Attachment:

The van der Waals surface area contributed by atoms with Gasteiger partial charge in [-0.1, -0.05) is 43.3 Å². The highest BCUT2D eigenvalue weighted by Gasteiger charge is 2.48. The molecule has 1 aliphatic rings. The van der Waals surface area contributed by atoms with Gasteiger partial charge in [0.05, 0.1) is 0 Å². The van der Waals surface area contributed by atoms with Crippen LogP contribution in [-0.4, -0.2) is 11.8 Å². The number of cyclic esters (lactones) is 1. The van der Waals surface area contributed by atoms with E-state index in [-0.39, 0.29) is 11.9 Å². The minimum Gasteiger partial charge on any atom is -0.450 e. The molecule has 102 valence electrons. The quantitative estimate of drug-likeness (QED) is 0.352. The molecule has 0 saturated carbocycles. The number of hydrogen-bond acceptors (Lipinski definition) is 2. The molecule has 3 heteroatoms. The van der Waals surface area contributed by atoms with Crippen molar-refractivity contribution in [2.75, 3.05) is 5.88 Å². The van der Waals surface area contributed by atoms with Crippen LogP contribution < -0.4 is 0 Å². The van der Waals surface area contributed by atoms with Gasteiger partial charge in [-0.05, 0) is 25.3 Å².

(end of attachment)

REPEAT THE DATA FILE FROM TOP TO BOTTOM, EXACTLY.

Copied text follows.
The van der Waals surface area contributed by atoms with Gasteiger partial charge in [-0.1, -0.05) is 43.3 Å². The highest BCUT2D eigenvalue weighted by Gasteiger charge is 2.48. The molecule has 1 aliphatic rings. The van der Waals surface area contributed by atoms with Gasteiger partial charge in [0.05, 0.1) is 0 Å². The van der Waals surface area contributed by atoms with Crippen LogP contribution in [-0.4, -0.2) is 11.8 Å². The number of cyclic esters (lactones) is 1. The van der Waals surface area contributed by atoms with E-state index in [-0.39, 0.29) is 11.9 Å². The minimum Gasteiger partial charge on any atom is -0.450 e. The molecule has 102 valence electrons. The quantitative estimate of drug-likeness (QED) is 0.352. The molecule has 0 saturated carbocycles. The number of hydrogen-bond acceptors (Lipinski definition) is 2. The molecule has 3 heteroatoms. The van der Waals surface area contributed by atoms with Crippen molar-refractivity contribution in [2.75, 3.05) is 5.88 Å². The van der Waals surface area contributed by atoms with Crippen LogP contribution < -0.4 is 0 Å². The van der Waals surface area contributed by atoms with Gasteiger partial charge in [-0.05, 0) is 25.3 Å².